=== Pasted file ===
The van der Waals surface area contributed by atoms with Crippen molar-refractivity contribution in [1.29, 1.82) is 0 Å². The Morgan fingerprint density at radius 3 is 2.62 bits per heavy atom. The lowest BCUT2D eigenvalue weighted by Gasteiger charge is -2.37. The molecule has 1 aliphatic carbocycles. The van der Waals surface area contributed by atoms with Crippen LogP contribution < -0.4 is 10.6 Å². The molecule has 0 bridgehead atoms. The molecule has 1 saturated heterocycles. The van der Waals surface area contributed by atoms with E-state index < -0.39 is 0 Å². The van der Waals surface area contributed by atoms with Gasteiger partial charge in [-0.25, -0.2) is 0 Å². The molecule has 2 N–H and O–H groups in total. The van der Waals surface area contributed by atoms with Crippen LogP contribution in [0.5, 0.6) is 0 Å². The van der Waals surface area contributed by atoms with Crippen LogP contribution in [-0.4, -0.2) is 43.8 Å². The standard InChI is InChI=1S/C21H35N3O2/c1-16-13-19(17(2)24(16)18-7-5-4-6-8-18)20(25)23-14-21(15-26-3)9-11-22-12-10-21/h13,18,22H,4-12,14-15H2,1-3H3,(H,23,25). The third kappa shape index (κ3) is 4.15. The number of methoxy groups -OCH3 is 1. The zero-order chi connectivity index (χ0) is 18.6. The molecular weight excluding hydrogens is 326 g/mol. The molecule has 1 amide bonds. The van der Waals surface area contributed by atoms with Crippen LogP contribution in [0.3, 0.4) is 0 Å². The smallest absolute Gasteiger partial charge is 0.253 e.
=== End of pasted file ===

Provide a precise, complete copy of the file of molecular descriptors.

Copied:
The van der Waals surface area contributed by atoms with Crippen molar-refractivity contribution in [1.29, 1.82) is 0 Å². The Morgan fingerprint density at radius 3 is 2.62 bits per heavy atom. The lowest BCUT2D eigenvalue weighted by Gasteiger charge is -2.37. The molecule has 1 aliphatic carbocycles. The van der Waals surface area contributed by atoms with Crippen LogP contribution < -0.4 is 10.6 Å². The molecule has 0 bridgehead atoms. The molecule has 1 saturated heterocycles. The van der Waals surface area contributed by atoms with E-state index < -0.39 is 0 Å². The van der Waals surface area contributed by atoms with Gasteiger partial charge in [-0.25, -0.2) is 0 Å². The molecule has 2 N–H and O–H groups in total. The van der Waals surface area contributed by atoms with Crippen LogP contribution in [0.5, 0.6) is 0 Å². The van der Waals surface area contributed by atoms with Crippen LogP contribution in [-0.4, -0.2) is 43.8 Å². The standard InChI is InChI=1S/C21H35N3O2/c1-16-13-19(17(2)24(16)18-7-5-4-6-8-18)20(25)23-14-21(15-26-3)9-11-22-12-10-21/h13,18,22H,4-12,14-15H2,1-3H3,(H,23,25). The third kappa shape index (κ3) is 4.15. The number of methoxy groups -OCH3 is 1. The zero-order chi connectivity index (χ0) is 18.6. The molecular weight excluding hydrogens is 326 g/mol. The molecule has 1 amide bonds. The van der Waals surface area contributed by atoms with Crippen LogP contribution in [0.3, 0.4) is 0 Å². The smallest absolute Gasteiger partial charge is 0.253 e.